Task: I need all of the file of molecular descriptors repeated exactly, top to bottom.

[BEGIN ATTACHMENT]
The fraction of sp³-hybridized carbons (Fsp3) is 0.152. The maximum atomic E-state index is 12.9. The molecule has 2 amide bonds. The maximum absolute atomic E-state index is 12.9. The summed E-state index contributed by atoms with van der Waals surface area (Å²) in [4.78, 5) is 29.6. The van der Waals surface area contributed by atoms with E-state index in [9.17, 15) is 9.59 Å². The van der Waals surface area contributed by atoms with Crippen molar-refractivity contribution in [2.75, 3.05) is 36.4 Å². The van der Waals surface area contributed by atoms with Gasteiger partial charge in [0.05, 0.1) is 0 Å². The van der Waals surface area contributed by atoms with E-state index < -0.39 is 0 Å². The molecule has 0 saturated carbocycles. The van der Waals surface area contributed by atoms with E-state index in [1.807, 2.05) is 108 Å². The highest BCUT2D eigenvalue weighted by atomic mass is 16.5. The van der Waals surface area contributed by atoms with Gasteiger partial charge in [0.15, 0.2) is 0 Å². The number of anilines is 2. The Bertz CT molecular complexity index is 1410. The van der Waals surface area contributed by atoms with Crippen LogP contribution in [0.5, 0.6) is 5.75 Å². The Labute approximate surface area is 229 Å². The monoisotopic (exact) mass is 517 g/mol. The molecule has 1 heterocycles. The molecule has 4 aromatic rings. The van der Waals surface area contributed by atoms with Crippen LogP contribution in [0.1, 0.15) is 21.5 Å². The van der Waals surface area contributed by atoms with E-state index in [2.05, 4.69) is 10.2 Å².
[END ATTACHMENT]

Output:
The fraction of sp³-hybridized carbons (Fsp3) is 0.152. The maximum atomic E-state index is 12.9. The molecule has 2 amide bonds. The maximum absolute atomic E-state index is 12.9. The summed E-state index contributed by atoms with van der Waals surface area (Å²) in [4.78, 5) is 29.6. The van der Waals surface area contributed by atoms with E-state index in [9.17, 15) is 9.59 Å². The van der Waals surface area contributed by atoms with Crippen molar-refractivity contribution in [2.75, 3.05) is 36.4 Å². The van der Waals surface area contributed by atoms with Gasteiger partial charge in [0.05, 0.1) is 0 Å². The van der Waals surface area contributed by atoms with E-state index < -0.39 is 0 Å². The molecule has 0 saturated carbocycles. The van der Waals surface area contributed by atoms with E-state index in [1.807, 2.05) is 108 Å². The highest BCUT2D eigenvalue weighted by atomic mass is 16.5. The van der Waals surface area contributed by atoms with Gasteiger partial charge in [0.15, 0.2) is 0 Å². The number of anilines is 2. The Bertz CT molecular complexity index is 1410. The van der Waals surface area contributed by atoms with Crippen LogP contribution in [0.5, 0.6) is 5.75 Å². The Labute approximate surface area is 229 Å². The monoisotopic (exact) mass is 517 g/mol. The molecule has 1 heterocycles. The molecule has 4 aromatic rings. The van der Waals surface area contributed by atoms with Crippen LogP contribution in [0.1, 0.15) is 21.5 Å². The van der Waals surface area contributed by atoms with E-state index in [2.05, 4.69) is 10.2 Å².